Cat Feeder Adds Metrics To Meow Mix

If there’s one thing any cat will work for, it’s food. Usually, this just consists of meowing and/or standing on your chest until you give up the goods. [DynamicallyInvokable] has a beautiful cat, Emma, who meows loudly for food at obscene hours of the morning. As she ages, it’s getting harder and more important to control her weight. Clearly, it was time to build the ultimate automatic cat feeder—one that allows him to get lazy while at the same time getting smart about Emma’s weight.

After a year and a half of work, the feeder is complete. Not only does it deliver the goods several times a day, it sends a heap of data to the cloud about Emma’s eating habits. There’s a scale built into the platform, and another in the food bowl. Together, they provide metrics galore that get automatically uploaded to AWS. Everything is controlled with an ESP32 Arduino, including a rainbow of WS2812s that chases its tail around the base of the feeder. The faster it goes, the closer it is to feeding time.

The best part about this unique feeder is that nearly every piece is 3D printed, including the gears. Be sure to check out the build gallery, where you can watch it come together piece by piece. Oh, and claw your way past the break to see Emma get fed.

Emma doesn’t have to worry about sharing her food. If she did, maybe [DynamicallyInvokable] could use facial recognition to meet the needs of multiple cats.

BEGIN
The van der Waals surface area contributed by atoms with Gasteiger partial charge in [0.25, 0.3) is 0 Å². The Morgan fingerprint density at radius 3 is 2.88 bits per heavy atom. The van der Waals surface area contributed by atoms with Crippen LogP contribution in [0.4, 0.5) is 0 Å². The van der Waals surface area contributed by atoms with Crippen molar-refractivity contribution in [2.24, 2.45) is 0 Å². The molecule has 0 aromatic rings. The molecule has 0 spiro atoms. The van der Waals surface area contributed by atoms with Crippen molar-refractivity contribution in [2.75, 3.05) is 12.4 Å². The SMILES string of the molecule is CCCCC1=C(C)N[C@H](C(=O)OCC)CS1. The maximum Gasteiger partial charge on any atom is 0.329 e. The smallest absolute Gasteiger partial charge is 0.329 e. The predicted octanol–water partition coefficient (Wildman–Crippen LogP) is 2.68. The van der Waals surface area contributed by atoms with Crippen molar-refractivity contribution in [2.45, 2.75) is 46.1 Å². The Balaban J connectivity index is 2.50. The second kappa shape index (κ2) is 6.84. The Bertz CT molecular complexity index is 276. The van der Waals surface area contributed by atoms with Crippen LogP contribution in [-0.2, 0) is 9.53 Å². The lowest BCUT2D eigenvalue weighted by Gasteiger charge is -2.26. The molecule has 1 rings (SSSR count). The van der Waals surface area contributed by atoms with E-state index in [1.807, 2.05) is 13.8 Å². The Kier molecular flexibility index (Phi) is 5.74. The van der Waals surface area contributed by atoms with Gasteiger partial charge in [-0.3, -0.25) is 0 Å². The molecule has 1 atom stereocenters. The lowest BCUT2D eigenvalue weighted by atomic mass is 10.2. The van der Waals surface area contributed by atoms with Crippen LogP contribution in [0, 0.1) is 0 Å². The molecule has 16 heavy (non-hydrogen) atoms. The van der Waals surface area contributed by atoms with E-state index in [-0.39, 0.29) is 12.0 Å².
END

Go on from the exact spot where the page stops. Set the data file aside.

16 thoughts on “Cat Feeder Adds Metrics To Meow Mix

  1. Now to add a scale to the litter box as well… (Seriously, though, you could then develop a fairly accurate idea of what was “in flight” in the food–>poop pipeline at any gi sn time).

    Not that most people want to think too closely about that continuum and its icky middle stages (somehow those middle stages manage to be ickier than the end stage).

    1. collars with RFID tags, if they are not already chipped.

      Place the food such that access is restricted to a single animal at a time and you can get a log.

      Four bowls with automatic covers tied to the particular RFID, and you get control.

      1. Restrict the access to a single animal at a time? You don’t know my cats. They would become very creative about that when they have time. They were eating out of the same bowl when they were kittens. I just gave them two bowls to reduce the amount of food which was distributed around the bowl.
        So I don’t see a chance to really control individual feeding.

        1. Just have the bowl at the end of a corridor that fits “one cat”. When a second or wrong cat is detected inside the corridor area food should be locked away. Each cat a different feeder. They will quickly learn: that’s my feeder and it is no use trying to get the other feeder to give me food.

          1. The evil cat will simply eat on the sly and then hang around an unfavored rival the rest of the time. The other cat won’t realize the connection as it slowly starves to death. Then evil cat moves on to the next unfavored rival.

  2. I wonder if it would be hard to design a 3D printed toilet brush with MQTT connectivity and maybe dynamically generated voice commentary. My only fear is that 3D printed whiskers would get clogged with pieces of fecal matter. Once 3D printing matures I’m sure those issues could be overpowered and no feces would spoil the day.

  3. While I love the idea, execution, metrics, and of course Emma, I have one concern. It looks like the bowl she eats out of is smallish, and if so, she could be experiencing “whisker stress”. This is when a cat’s whiskers touch the sides of the bowl they eat from. They really want larger, shallow bowls. Look it up; I doubted it when I read about it, but then I noticed our cats showing signs when eating from smaller bowls. Other people I know have also reported it too.

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